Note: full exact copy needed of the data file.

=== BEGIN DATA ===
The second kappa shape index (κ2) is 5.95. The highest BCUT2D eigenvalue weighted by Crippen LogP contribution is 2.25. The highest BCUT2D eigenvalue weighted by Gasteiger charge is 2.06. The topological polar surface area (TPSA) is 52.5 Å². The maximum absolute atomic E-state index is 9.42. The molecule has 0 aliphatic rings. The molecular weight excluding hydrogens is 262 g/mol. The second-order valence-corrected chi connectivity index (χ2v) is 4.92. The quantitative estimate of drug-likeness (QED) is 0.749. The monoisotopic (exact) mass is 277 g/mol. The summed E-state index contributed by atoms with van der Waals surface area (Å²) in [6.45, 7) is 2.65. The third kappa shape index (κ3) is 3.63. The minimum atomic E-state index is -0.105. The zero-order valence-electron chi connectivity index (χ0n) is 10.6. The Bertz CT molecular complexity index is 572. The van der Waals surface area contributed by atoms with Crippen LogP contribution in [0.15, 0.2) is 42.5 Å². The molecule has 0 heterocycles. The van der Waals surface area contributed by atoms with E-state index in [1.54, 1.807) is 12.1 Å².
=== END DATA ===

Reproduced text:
The second kappa shape index (κ2) is 5.95. The highest BCUT2D eigenvalue weighted by Crippen LogP contribution is 2.25. The highest BCUT2D eigenvalue weighted by Gasteiger charge is 2.06. The topological polar surface area (TPSA) is 52.5 Å². The maximum absolute atomic E-state index is 9.42. The molecule has 0 aliphatic rings. The molecular weight excluding hydrogens is 262 g/mol. The second-order valence-corrected chi connectivity index (χ2v) is 4.92. The quantitative estimate of drug-likeness (QED) is 0.749. The monoisotopic (exact) mass is 277 g/mol. The summed E-state index contributed by atoms with van der Waals surface area (Å²) in [6.45, 7) is 2.65. The third kappa shape index (κ3) is 3.63. The minimum atomic E-state index is -0.105. The zero-order valence-electron chi connectivity index (χ0n) is 10.6. The Bertz CT molecular complexity index is 572. The van der Waals surface area contributed by atoms with Crippen LogP contribution in [0.15, 0.2) is 42.5 Å². The molecule has 0 heterocycles. The van der Waals surface area contributed by atoms with E-state index in [1.54, 1.807) is 12.1 Å².